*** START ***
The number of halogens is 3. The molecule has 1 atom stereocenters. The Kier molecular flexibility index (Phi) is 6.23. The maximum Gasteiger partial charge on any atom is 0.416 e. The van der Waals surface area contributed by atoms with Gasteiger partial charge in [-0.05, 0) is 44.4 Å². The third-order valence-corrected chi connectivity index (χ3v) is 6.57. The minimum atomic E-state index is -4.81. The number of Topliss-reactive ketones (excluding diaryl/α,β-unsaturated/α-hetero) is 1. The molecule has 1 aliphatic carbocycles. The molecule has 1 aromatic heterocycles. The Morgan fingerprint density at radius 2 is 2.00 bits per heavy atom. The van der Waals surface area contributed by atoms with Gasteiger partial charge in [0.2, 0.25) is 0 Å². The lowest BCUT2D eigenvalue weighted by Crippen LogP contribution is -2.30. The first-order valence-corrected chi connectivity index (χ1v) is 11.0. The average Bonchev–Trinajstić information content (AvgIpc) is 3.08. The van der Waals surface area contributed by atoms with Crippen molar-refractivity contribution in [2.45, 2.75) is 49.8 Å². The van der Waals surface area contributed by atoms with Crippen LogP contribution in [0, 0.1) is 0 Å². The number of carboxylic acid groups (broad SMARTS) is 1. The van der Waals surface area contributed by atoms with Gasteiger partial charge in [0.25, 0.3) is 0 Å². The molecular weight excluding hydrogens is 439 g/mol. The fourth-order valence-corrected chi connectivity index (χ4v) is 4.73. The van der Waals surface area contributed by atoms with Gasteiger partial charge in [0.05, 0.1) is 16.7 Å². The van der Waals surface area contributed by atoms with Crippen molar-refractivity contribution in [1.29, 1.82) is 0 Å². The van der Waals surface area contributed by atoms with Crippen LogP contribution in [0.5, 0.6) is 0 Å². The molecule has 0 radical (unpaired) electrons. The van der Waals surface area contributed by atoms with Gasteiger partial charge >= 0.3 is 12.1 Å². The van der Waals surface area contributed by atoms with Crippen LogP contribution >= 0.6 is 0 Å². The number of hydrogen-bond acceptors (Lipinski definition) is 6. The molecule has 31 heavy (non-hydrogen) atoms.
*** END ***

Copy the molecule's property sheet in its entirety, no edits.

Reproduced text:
The number of halogens is 3. The molecule has 1 atom stereocenters. The Kier molecular flexibility index (Phi) is 6.23. The maximum Gasteiger partial charge on any atom is 0.416 e. The van der Waals surface area contributed by atoms with Gasteiger partial charge in [-0.05, 0) is 44.4 Å². The third-order valence-corrected chi connectivity index (χ3v) is 6.57. The minimum atomic E-state index is -4.81. The number of Topliss-reactive ketones (excluding diaryl/α,β-unsaturated/α-hetero) is 1. The molecule has 1 aliphatic carbocycles. The molecule has 1 aromatic heterocycles. The Morgan fingerprint density at radius 2 is 2.00 bits per heavy atom. The van der Waals surface area contributed by atoms with Gasteiger partial charge in [0.2, 0.25) is 0 Å². The lowest BCUT2D eigenvalue weighted by Crippen LogP contribution is -2.30. The first-order valence-corrected chi connectivity index (χ1v) is 11.0. The average Bonchev–Trinajstić information content (AvgIpc) is 3.08. The van der Waals surface area contributed by atoms with Crippen molar-refractivity contribution in [2.45, 2.75) is 49.8 Å². The van der Waals surface area contributed by atoms with Crippen LogP contribution in [0, 0.1) is 0 Å². The number of carboxylic acid groups (broad SMARTS) is 1. The van der Waals surface area contributed by atoms with Gasteiger partial charge in [0.25, 0.3) is 0 Å². The molecular weight excluding hydrogens is 439 g/mol. The fourth-order valence-corrected chi connectivity index (χ4v) is 4.73. The van der Waals surface area contributed by atoms with Gasteiger partial charge in [0.05, 0.1) is 16.7 Å². The van der Waals surface area contributed by atoms with Crippen molar-refractivity contribution in [1.29, 1.82) is 0 Å². The van der Waals surface area contributed by atoms with Crippen LogP contribution in [0.5, 0.6) is 0 Å². The molecule has 0 radical (unpaired) electrons. The van der Waals surface area contributed by atoms with Gasteiger partial charge >= 0.3 is 12.1 Å². The van der Waals surface area contributed by atoms with Crippen LogP contribution >= 0.6 is 0 Å². The number of hydrogen-bond acceptors (Lipinski definition) is 6. The molecule has 31 heavy (non-hydrogen) atoms.